Mazzy came home last weekend, but before I write about her return (can you believe four weeks went so fast??) I need to talk about the Summer of Harlow. I missed Mazzy a ton, but that doesn’t take away from the fact that having a whole bunch of dedicated Harlow time was an ABSOLUTE JOY.
Let me start by saying, since Harlow is my second child, I have never really had that much one-on-one time with her before. In addition to Mazzy having those oh-so-valuable first three years of life all to herself, I also took her to Paris by herself when she was in 1st grade and I took her to Mont Tremblant by herself at the end of last summer. Because Mazzy is older, I think it’s fair that she gets exposed to some experiences first.
Also, Harlow can be a pretty demanding, attention-seeking kid, so Mazzy often gets the short end of the stick. I expect her to play “the big kid” role at tricky parenting times, like at bedtime, when they are both fighting over whose bed I should lie in as they try to fall asleep. For good or for bad, Harlow often wins that battle, because I know Mazzy can handle my absence better. So, even when I am giving Harlow my attention, it tends to be laced with a lot of guilt. In addition, Mike often feels like I give in to Harlow too easily, so that raises some tension as well.
I should also say that leading up to Mazzy going away, the girls were fighting a lot. They were fighting over what TV shows to watch, what to play together, what books to read before bed, etc. The worst was when one wanted to play together and the other wanted to play alone. UGH. Mazzy and Harlow are an amazing pair when they get along, but they can be pretty awful to one another when their interests are not aligned.
All this is to say, when Mazzy was away at camp (by her own choice), and Mike was back in the city, life with just Harlow and me was drama-free and pretty damn easy. I was free indulge her without anyone to fight me on it. And, without Mike and Mazzy’s needs as part of the equation, I learned that Harlow and I are usually interested in doing the same things.
We like to cuddle, go out for ice cream, film baking videos, dance in the kitchen to Mary Poppins songs, play Gin Rummy and get our nails done. We prefer Sugar Rush over Nailed It (Mazzy’s choice) and have a newfound obsession with old seasons of Survivor. I think our joint love of Survivor deserves a whole post on its own, because it’s perhaps the greatest new development in my parenting life.
As Mazzy gets older, I find she values spending time with her friends more than anything else. She wakes up and the first thing she says is always, “What are we doing? Who are we doing it with?” A good day is one that involves a play date. A bad day is one that does not. Whereas, Harlow is still content to just hang with me.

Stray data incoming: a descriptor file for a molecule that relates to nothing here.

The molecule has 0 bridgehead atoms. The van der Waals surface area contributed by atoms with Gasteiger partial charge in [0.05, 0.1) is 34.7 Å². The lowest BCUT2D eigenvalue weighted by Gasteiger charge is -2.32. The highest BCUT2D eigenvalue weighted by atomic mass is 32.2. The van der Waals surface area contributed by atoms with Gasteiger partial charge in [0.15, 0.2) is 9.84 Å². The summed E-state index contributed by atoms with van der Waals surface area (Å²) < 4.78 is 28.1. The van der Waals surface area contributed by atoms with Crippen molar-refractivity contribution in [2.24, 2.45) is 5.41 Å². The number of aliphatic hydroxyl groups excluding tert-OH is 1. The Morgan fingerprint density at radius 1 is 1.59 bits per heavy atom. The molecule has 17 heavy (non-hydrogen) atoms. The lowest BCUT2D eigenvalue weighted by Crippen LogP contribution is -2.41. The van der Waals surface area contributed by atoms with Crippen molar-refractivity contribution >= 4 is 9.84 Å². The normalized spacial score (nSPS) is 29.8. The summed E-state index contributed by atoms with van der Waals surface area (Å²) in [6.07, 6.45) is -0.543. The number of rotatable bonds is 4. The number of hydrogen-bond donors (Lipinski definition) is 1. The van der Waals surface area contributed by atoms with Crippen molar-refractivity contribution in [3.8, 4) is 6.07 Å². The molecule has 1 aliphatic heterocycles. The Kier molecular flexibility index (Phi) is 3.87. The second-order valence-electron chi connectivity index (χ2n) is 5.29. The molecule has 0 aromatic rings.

So, on Tuesday nights this July, when our local park has outdoor concerts, instead of calling around and figuring out who is going to be there and where we are all going to meet (like I needed to do in previous summers with Mazzy), I just headed over with Harlow on my own, spread out a blanket and it was like the two of us were on our own special mommy daughter date. She didn’t run off into the playground with her friends; she danced by our blanket and we ate picnic dinners together and got ice cream from the ice cream truck and caught fire flies as we walked back and it was wonderful.
Over the last month, it occurred to me that six years-old is really the perfect age for one-on-one time. It’s an age when your kid is old enough to have a real conversation and be funny and entertaining in a purposeful way, but they are still totally invested in Mommy. We are enough.
I think I missed that phase with Mazzy a bit. When Mazzy was six, Harlow was three and a total handful. I didn’t know yet how quickly the time would pass or how soon I would not be enough for her. Having that hindsight has made me live in the moment more and really cherish this summer with Harlow. I think knowing I will never have a six-year-old again has made me appreciate this age more too.
I was the oldest growing up and it’s interesting to look back on my mom and my little sister’s relationship with new eyes. I used to think it was better to be the big kid because you got to do everything first, but now I see pretty clearly all the advantages of being the youngest. Your parents love on you that much more because you are their last. Because they see that opportunity of being someone’s whole world fading with their oldest. And they want this phase of parenthood to last as long as possible.
I love watching Mazzy grow up and stretch her wings and seeing what this awesome person can do out there in the world on her own. But at the same time, I find myself wanting to hold Harlow tight and never let her go.
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